Correction: the support and sanction from orthodox within the AC was not entirely absent, but it was rare and limited to a few brave bishops and dioceses.

Fr. Bill said...

I'd add my "Amen" to the following points:

1. Though I passed through ECUSA on the way to what I hope is a temporary continuing shelter, my Christian formation and (at this point) the majority of my pastoral ministry was in broadly Protestant evangelicalism. I know well the flaws, faults, and lacking in cradle Anglicans, particularly its clergy.

2. The parish I pastor is (excepting me) is composed of people who are also refugees from broadly evangelical Protestantism. They've taken to Anglican Christianity like ducks to water.

3. Those who are showing the most intense interest in us are the young -- 20 somethings, even high schoolers, even MALE high schoolers. They, too, present a refugee profile.

5. Excepting me, no one in the parish is over 50. Half are under 40.

The current sons of the English Reformation -- the orthodox, that is -- whether they understand it or not, are at the cusp of a huge opportunity. It comes at a frustratingly bizarre time, when institutional Anglicanism in America simply will not finish its slow-motion train wreck quickly enough.

But, even then, among the youth and young adults, for whom ECUSA and its theological soap opera is mostly off their radars, historic, orthodox Anglican Christianity has a powerful attraction, for all the right reasons:

(a) it is a fitting vessel for the catholic faith.

(b) it possesses a wealth of spiritual treasures (especially its liturgy) whose absence in broadly evangelical Protestantism makes such folk long to play with a fuller deck than their low-church communities permit them.

For all that, I will say -- here, speaking as one who came into Anglicanism from the outside -- that the vast majority of the earlier custodians of that faith are broken reeds. If Anglican Christianity is to have a future in America, it will be built on those who come into it from the outside, and not otherwise.


Fr. Robert Hart said...


Your friend the priest speaks with the voice of commonly accepted misinformation, based on logic and assumption rather than fact. The simple fact is that more than half of our people never were Episcopalians or mainstream Anglicans. Furthermore, though some parishes are very geriatric, others have a good number of young families. As for the ever expanding Continuum, I refer readers to my comnments about the Vagante problem when I posted Archbishop Morse's interview from 2001. Being in the APCK, with an Archbishop who was consecrated in Denver in 1978, I do not think very often about the proliferation of Continuum sects. Who are they? Where did they clome from? We know who we are, and where we came from, and that it was at the beginning.

J. Gordon Anderson said...

I agree with the comments made by others. Sure there are problems with division, but the movement is young, and this is to be expected. Nonetheless, there is unity. I believe that the continuum is united more in doctrine and liturgy than groups like the American RC Church. The RCs have a visible unity and marginal doctrinal unity. And I say that as a graduate of a Roman Catholic seminary, and a former Roman Catholic. Visible continuing unity is coming about slowly, but it is happening. I have seen it with my own eyes. We need to be patient. Plus, lack of unity doesn't mean a church or tradition is bankrupt. Just look at the orthodox!

I would like to see a statistic on continuing churches ordaining more homosexuals than mainline churches. That really doesn't seem to be true. There may be shady groups out there calling themselves continuing churches which may do those things, but let's face it: there are continuing churches, and then there are continuing churches. We know which ones are legit and which are not. I don't believe that statistic one bit.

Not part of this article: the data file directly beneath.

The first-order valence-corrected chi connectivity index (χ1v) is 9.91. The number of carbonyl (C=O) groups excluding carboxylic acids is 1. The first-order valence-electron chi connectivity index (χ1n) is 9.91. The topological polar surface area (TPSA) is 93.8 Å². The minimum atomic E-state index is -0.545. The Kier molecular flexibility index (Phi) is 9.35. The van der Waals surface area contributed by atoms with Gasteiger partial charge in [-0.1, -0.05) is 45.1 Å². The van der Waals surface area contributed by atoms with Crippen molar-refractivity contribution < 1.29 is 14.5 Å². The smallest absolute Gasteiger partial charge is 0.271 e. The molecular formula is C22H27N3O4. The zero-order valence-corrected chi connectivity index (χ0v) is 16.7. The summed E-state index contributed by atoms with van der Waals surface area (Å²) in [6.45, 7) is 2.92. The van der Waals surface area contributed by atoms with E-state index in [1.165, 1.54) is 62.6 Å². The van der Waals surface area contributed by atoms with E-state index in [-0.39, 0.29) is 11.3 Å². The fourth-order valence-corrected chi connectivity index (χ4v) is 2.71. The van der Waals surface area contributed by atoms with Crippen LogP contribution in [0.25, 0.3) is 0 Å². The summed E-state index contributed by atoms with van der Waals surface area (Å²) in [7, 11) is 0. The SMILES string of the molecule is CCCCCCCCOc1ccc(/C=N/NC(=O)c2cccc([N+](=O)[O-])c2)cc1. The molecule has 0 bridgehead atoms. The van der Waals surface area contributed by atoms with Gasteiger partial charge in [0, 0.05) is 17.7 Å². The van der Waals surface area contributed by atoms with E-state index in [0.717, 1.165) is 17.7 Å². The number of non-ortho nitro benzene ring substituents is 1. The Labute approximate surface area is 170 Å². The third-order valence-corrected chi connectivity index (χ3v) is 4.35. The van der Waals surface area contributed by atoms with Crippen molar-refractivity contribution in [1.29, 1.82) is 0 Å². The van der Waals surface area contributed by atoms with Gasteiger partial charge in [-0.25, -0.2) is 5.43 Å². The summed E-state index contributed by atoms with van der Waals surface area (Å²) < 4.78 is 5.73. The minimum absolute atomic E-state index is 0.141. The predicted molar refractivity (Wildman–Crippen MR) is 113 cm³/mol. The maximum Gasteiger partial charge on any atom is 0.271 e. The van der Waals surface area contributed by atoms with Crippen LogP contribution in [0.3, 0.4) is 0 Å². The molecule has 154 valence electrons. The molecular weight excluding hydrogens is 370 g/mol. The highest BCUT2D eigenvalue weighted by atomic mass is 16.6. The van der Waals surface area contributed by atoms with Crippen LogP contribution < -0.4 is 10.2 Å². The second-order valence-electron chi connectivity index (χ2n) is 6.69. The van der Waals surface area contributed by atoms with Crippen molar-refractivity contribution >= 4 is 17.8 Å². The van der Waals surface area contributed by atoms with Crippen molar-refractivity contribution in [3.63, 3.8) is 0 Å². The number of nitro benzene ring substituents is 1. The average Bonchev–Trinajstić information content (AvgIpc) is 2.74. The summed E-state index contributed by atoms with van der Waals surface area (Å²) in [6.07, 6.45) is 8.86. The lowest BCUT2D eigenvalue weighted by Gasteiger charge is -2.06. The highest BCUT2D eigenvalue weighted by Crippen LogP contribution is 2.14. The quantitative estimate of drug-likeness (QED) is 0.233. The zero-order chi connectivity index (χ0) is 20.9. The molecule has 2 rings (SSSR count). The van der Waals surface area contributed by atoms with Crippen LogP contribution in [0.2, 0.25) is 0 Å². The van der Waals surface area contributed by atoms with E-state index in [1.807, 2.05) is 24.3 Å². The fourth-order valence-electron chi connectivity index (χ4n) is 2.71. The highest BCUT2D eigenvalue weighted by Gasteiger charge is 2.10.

As for growth? My home parish is doing great! We received 16 or so new members a few weeks back. We have to expand our building because we are running out of space, and we have talked about starting a mission as well. We are not an old parish. We are a family parish with people of all ages represented.

Some naysayers think that Anglicanism is dead, and that continuing Anglicanism is worse than dead. But that is just not true. It is moving along nicely... slowly but surely. I feel sorry for people like the Pontifications guy, and the Canterbury Tales guy who think "going to Rome" is so wonderful, and will solve all of their, and the world's, problems. It won't. In fact, it opens up more problems, but they haven't been in the system long enough to really see them. I was there. I saw it. I went through the seminary, taught at a Catholic school, got the tee-shirt... everything. Trust me, it "ain't what it's cracked up to be."

Albion, I admire the work you do and your fine blog. Keep up the faith, and keep fighting the good fight! May God bless your mission and services you have. Keep your eyes on Jesus Christ, and don't listen to the naysayers. God asks us to be faithful to Him... not necessarily "successful" in terms of numbers and fancy buildings and such. Think of the people who were left after Jesus ascended into Heaven. They had no buildings, no publishing houses, no nothing. That didn't mean their movement was a waste of time at all!

Fr. Robert Hart said...

St. James the average wrote:

"There may be shady groups out there calling themselves continuing churches which may do those things, but let's face it: there are continuing churches, and then there are continuing churches. We know which ones are legit and which are not. I don't believe that statistic one bit."

The problem in a free society is that anybody can start a church and claim it's an Anglican Church. Frankly, the Vagante problem was around already in groups claiming to be Old Catholic or Orthodox (ever heard of the "Celtic Orthodox Church, for example? Pure Vangante silliness). One "Orthodox" bishop gave himself the title "Shepherd of shepherds and Master of the Universe." I kid you not. I think the Marvel Comics Group could have sued for copyright violation.

Fr. Robert Hart said...
This comment has been removed by a blog administrator.
Anonymous said...

If you are referring to the Celtic Orthodox Christian Church at celticchristianity.org, at least they have a great and educational website. Their abbot is a good and holy man and a fine teacher, and I pray for their success.